Oracle Cloud Infrastructure adds next-gen AMD EPYC instances

Oracle hopes new AMD EPYC instance types that deliver more performance at the same price as the previous generation can bring more attention to its IaaS.

A new set of Oracle Cloud instances allow customers to more accurately size their compute, network and storage to match workloads and avoid wasting money.

The new E4 instance types are based on AMD's third-generation Extreme Performance Yield Computing (EPYC) processors. They succeed the E3 instances Oracle introduced last year, and the original E2 instances launched in 2018. While Oracle has increased the power and capacity of the instances for E4, it is keeping the same price point as E3, in a move that reflects the company's desire to make Oracle Cloud Infrastructure (OCI) an attractive target for customers outside its installed base.

The E4 instances offer both bare-metal and VM-based deployments. The latter includes 64-core processors with a maximum clock speed of 3.5 Ghz and includes both bare-metal and flexible virtual machines (VMs). Bare-metal E4 instances have 128 OCPUs, 2 TB of RAM and 100 Gbps of network bandwidth, Oracle said in a blog post.

Uses for the AMD EPYC-based instances include video processing, high-performance computing (HPC), enterprise applications and video conferencing, according to Oracle.

E4, as with E3, allows customers to choose precisely how many OCPUs they want for a workload, rather than choose fixed options off a menu, meaning they can save money compared to the coarser-grained approach, Oracle said.

In another indication of Oracle's search for new IaaS customers, pricing for E4 instances is the same as E3 -- $0.025 per OCPU, per hour and $0.0015 per GB, per hour.

"Keeping the prices the same is unusual," said Holger Mueller, an analyst at Constellation Research. "Usually prices for new instances go up but are still cheaper, as CPUs are faster and take less time to run the workloads."

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Xactly adopts OCI

Sales performance management vendor Xactly is moving away from self-hosting its SaaS products inside Equinix data centers and onto OCI, CTO Ron Rasmussen said.

There are inherent architectural reasons for this, namely that Xactly's core software products are built on top of the Oracle database. "We were sort of assuming that nobody should run Oracle faster than Oracle," he said.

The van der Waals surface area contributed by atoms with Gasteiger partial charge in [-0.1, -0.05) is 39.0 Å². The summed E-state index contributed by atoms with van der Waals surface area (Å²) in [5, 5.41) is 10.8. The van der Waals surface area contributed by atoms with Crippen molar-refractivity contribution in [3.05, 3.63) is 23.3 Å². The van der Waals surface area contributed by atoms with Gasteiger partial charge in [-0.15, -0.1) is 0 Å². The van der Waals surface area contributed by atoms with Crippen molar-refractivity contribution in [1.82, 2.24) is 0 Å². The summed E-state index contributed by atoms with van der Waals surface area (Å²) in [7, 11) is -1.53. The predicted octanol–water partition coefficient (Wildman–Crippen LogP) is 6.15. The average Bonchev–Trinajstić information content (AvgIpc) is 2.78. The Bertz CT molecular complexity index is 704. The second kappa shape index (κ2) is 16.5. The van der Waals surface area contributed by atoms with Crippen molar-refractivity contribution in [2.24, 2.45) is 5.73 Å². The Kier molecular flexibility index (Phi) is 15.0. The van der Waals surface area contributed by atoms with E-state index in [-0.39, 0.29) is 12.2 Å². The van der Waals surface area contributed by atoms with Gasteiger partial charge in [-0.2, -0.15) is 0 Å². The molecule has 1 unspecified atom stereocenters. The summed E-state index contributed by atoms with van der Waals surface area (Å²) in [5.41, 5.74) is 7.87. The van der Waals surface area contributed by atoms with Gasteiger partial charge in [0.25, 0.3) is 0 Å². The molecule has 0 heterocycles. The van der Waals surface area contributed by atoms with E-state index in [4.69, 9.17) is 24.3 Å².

Xactly also uses Oracle RAC, which provides database scale-out and high availability. Its software is written in Java, computationally intensive and sensitive to latency, making performance a must for any move onto public cloud. To that end, as part of the OCI migration, Xactly also adopted Oracle's Exadata platform.

What happened with OCI is we crossed the boundary where Oracle could perform at the right price point. That changed the game for us.
Ron RasmussenCTO, Xactly

"What happened with OCI is we crossed the boundary where Oracle could perform at the right price point," Rasmussen said. "That changed the game for us." The company uses E3 instances now and plans to adopt E4 instances soon, he added.

Xactly is on the second generation of OCI. Oracle's first IaaS offering was based in part on OpenStack. It failed to get much traction in the market and is being phased out.

Xactly did run an engineering experiment on OCI Classic, as it is now called, but was not satisfied. "The performance wasn't there for us," Rasmussen said.

Oracle still lags well behind AWS, Microsoft and Google in the IaaS market, but on its fiscal Q3 earnings call this month, executive chairman and CTO Larry Ellison said OCI Gen2 revenue grew more than 100%. Infrastructure cloud services revenue overall now stands at a $2 billion annual run rate, Oracle CEO Safra Catz said. However, Oracle's competitors won't stand still. Microsoft has also introduced Azure instances based on AMD's third-generation EPYCs.

While OCI will be Xactly's primary infrastructure provider, it does use other clouds, including AWS. It also uses technology such as Terraform and Docker to maintain flexibility and workload portability. "We're using all the open source techniques to stay reasonably cloud-agnostic, except at our data layer," Rasmussen said.

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